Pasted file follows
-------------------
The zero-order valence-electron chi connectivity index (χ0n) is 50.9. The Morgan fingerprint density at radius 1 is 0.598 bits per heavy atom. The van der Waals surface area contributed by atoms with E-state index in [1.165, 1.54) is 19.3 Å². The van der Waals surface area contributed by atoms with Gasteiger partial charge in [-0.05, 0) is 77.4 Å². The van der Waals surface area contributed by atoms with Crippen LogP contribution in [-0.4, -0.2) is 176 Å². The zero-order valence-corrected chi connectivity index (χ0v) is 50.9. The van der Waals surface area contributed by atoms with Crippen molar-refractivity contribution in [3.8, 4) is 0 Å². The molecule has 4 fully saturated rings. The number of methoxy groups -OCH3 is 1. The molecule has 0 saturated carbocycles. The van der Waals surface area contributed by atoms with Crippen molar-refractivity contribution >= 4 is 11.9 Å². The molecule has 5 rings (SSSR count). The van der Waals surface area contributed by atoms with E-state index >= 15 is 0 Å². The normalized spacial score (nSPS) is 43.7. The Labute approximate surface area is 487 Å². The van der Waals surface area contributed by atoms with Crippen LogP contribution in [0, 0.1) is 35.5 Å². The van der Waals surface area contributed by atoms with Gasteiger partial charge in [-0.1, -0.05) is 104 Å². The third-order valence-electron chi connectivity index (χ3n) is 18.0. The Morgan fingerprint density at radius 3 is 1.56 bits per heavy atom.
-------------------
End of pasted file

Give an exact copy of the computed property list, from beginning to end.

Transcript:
The zero-order valence-electron chi connectivity index (χ0n) is 50.9. The Morgan fingerprint density at radius 1 is 0.598 bits per heavy atom. The van der Waals surface area contributed by atoms with E-state index in [1.165, 1.54) is 19.3 Å². The van der Waals surface area contributed by atoms with Gasteiger partial charge in [-0.05, 0) is 77.4 Å². The van der Waals surface area contributed by atoms with Crippen LogP contribution in [-0.4, -0.2) is 176 Å². The zero-order valence-corrected chi connectivity index (χ0v) is 50.9. The van der Waals surface area contributed by atoms with Crippen molar-refractivity contribution in [3.8, 4) is 0 Å². The molecule has 4 fully saturated rings. The number of methoxy groups -OCH3 is 1. The molecule has 0 saturated carbocycles. The van der Waals surface area contributed by atoms with Crippen molar-refractivity contribution >= 4 is 11.9 Å². The molecule has 5 rings (SSSR count). The van der Waals surface area contributed by atoms with E-state index >= 15 is 0 Å². The normalized spacial score (nSPS) is 43.7. The Labute approximate surface area is 487 Å². The van der Waals surface area contributed by atoms with Crippen LogP contribution in [0, 0.1) is 35.5 Å². The van der Waals surface area contributed by atoms with Gasteiger partial charge in [-0.1, -0.05) is 104 Å². The third-order valence-electron chi connectivity index (χ3n) is 18.0. The Morgan fingerprint density at radius 3 is 1.56 bits per heavy atom.